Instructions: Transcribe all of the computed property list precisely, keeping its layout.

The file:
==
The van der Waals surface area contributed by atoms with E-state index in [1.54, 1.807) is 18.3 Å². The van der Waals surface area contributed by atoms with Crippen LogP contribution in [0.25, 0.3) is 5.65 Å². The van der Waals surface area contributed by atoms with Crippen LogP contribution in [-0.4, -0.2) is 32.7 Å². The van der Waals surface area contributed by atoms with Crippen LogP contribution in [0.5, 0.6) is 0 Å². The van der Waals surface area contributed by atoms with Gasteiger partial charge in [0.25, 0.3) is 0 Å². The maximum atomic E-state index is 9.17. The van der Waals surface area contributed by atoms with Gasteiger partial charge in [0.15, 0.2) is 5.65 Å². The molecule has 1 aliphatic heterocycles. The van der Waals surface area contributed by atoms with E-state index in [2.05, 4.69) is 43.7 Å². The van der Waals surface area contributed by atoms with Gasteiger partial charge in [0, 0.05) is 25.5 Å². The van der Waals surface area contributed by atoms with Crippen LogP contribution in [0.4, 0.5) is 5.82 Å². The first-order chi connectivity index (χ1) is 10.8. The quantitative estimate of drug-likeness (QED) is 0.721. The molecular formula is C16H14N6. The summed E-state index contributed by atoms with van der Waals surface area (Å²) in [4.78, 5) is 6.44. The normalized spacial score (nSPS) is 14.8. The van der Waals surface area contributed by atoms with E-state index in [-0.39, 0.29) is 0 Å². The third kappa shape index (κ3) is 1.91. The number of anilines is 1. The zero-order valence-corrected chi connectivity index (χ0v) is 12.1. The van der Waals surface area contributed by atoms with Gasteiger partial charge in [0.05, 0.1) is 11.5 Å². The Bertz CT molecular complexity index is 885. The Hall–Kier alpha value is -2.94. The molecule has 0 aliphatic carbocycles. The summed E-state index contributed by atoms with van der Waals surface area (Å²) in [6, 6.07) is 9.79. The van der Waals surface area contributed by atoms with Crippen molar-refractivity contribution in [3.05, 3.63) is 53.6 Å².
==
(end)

The van der Waals surface area contributed by atoms with E-state index in [1.54, 1.807) is 18.3 Å². The van der Waals surface area contributed by atoms with Crippen LogP contribution in [0.25, 0.3) is 5.65 Å². The van der Waals surface area contributed by atoms with Crippen LogP contribution in [-0.4, -0.2) is 32.7 Å². The van der Waals surface area contributed by atoms with Crippen LogP contribution in [0.5, 0.6) is 0 Å². The van der Waals surface area contributed by atoms with Gasteiger partial charge in [0.25, 0.3) is 0 Å². The maximum atomic E-state index is 9.17. The van der Waals surface area contributed by atoms with Gasteiger partial charge in [0.15, 0.2) is 5.65 Å². The molecule has 1 aliphatic heterocycles. The van der Waals surface area contributed by atoms with E-state index in [2.05, 4.69) is 43.7 Å². The van der Waals surface area contributed by atoms with Gasteiger partial charge in [0, 0.05) is 25.5 Å². The van der Waals surface area contributed by atoms with Crippen LogP contribution in [0.4, 0.5) is 5.82 Å². The first-order chi connectivity index (χ1) is 10.8. The quantitative estimate of drug-likeness (QED) is 0.721. The molecular formula is C16H14N6. The summed E-state index contributed by atoms with van der Waals surface area (Å²) in [4.78, 5) is 6.44. The normalized spacial score (nSPS) is 14.8. The van der Waals surface area contributed by atoms with E-state index in [-0.39, 0.29) is 0 Å². The third kappa shape index (κ3) is 1.91. The number of anilines is 1. The zero-order valence-corrected chi connectivity index (χ0v) is 12.1. The van der Waals surface area contributed by atoms with Gasteiger partial charge in [0.05, 0.1) is 11.5 Å². The Bertz CT molecular complexity index is 885. The Hall–Kier alpha value is -2.94. The molecule has 0 aliphatic carbocycles. The summed E-state index contributed by atoms with van der Waals surface area (Å²) in [6, 6.07) is 9.79. The van der Waals surface area contributed by atoms with Crippen molar-refractivity contribution in [3.05, 3.63) is 53.6 Å².